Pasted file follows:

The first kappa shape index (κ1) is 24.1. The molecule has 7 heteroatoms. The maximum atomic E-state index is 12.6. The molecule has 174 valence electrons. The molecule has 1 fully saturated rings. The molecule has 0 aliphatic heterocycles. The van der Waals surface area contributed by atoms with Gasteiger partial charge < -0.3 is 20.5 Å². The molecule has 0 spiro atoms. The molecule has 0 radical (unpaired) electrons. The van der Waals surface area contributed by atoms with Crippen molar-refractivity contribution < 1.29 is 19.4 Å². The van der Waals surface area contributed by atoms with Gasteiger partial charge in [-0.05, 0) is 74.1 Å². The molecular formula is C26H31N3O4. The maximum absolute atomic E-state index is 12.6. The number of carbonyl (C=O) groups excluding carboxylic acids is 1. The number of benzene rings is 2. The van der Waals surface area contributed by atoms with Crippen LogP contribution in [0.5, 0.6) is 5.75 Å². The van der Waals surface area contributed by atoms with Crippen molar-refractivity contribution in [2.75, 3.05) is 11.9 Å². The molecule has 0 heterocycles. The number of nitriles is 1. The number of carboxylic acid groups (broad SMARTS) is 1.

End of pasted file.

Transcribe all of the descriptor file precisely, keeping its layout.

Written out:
The first kappa shape index (κ1) is 24.1. The molecule has 7 heteroatoms. The maximum atomic E-state index is 12.6. The molecule has 174 valence electrons. The molecule has 1 fully saturated rings. The molecule has 0 aliphatic heterocycles. The van der Waals surface area contributed by atoms with Gasteiger partial charge < -0.3 is 20.5 Å². The molecule has 0 spiro atoms. The molecule has 0 radical (unpaired) electrons. The van der Waals surface area contributed by atoms with Crippen molar-refractivity contribution < 1.29 is 19.4 Å². The van der Waals surface area contributed by atoms with Gasteiger partial charge in [-0.05, 0) is 74.1 Å². The molecular formula is C26H31N3O4. The maximum absolute atomic E-state index is 12.6. The number of carbonyl (C=O) groups excluding carboxylic acids is 1. The number of benzene rings is 2. The van der Waals surface area contributed by atoms with Crippen LogP contribution in [0.5, 0.6) is 5.75 Å². The van der Waals surface area contributed by atoms with Crippen molar-refractivity contribution in [2.75, 3.05) is 11.9 Å². The molecule has 0 heterocycles. The number of nitriles is 1. The number of carboxylic acid groups (broad SMARTS) is 1.